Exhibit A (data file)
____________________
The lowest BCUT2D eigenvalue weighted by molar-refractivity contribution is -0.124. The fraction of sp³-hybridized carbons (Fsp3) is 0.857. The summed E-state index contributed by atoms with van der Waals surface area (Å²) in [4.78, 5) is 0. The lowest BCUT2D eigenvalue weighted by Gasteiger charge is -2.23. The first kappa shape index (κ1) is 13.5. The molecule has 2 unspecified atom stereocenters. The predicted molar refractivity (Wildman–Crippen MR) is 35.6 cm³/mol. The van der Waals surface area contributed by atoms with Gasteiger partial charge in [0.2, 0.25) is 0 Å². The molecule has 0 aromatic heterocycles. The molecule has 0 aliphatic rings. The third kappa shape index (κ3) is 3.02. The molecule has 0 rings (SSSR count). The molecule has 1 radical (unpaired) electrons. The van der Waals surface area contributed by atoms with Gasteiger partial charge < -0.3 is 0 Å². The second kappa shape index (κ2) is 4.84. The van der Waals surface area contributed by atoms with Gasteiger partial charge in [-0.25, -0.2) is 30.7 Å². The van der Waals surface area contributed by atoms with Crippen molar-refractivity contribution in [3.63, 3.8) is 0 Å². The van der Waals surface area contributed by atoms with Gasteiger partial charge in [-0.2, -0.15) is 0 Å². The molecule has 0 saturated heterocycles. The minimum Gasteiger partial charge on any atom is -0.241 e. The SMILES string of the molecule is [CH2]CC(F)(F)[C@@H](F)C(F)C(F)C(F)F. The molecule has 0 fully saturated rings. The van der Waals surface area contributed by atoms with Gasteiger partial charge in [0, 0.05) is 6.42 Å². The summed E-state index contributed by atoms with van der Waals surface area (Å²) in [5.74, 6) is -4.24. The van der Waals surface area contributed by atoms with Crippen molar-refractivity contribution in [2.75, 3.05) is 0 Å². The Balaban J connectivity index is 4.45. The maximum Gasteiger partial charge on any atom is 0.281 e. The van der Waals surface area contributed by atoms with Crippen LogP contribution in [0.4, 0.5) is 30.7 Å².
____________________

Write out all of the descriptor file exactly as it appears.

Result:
The lowest BCUT2D eigenvalue weighted by molar-refractivity contribution is -0.124. The fraction of sp³-hybridized carbons (Fsp3) is 0.857. The summed E-state index contributed by atoms with van der Waals surface area (Å²) in [4.78, 5) is 0. The lowest BCUT2D eigenvalue weighted by Gasteiger charge is -2.23. The first kappa shape index (κ1) is 13.5. The molecule has 2 unspecified atom stereocenters. The predicted molar refractivity (Wildman–Crippen MR) is 35.6 cm³/mol. The van der Waals surface area contributed by atoms with Gasteiger partial charge in [0.2, 0.25) is 0 Å². The molecule has 0 aromatic heterocycles. The molecule has 0 aliphatic rings. The third kappa shape index (κ3) is 3.02. The molecule has 0 rings (SSSR count). The molecule has 1 radical (unpaired) electrons. The van der Waals surface area contributed by atoms with Gasteiger partial charge < -0.3 is 0 Å². The second kappa shape index (κ2) is 4.84. The van der Waals surface area contributed by atoms with Gasteiger partial charge in [-0.25, -0.2) is 30.7 Å². The van der Waals surface area contributed by atoms with Crippen molar-refractivity contribution in [3.63, 3.8) is 0 Å². The van der Waals surface area contributed by atoms with Gasteiger partial charge in [-0.2, -0.15) is 0 Å². The molecule has 0 saturated heterocycles. The minimum Gasteiger partial charge on any atom is -0.241 e. The SMILES string of the molecule is [CH2]CC(F)(F)[C@@H](F)C(F)C(F)C(F)F. The molecule has 0 fully saturated rings. The van der Waals surface area contributed by atoms with Gasteiger partial charge in [0, 0.05) is 6.42 Å². The summed E-state index contributed by atoms with van der Waals surface area (Å²) in [5.74, 6) is -4.24. The van der Waals surface area contributed by atoms with Crippen molar-refractivity contribution in [2.75, 3.05) is 0 Å². The Balaban J connectivity index is 4.45. The maximum Gasteiger partial charge on any atom is 0.281 e. The van der Waals surface area contributed by atoms with Crippen LogP contribution in [0.4, 0.5) is 30.7 Å².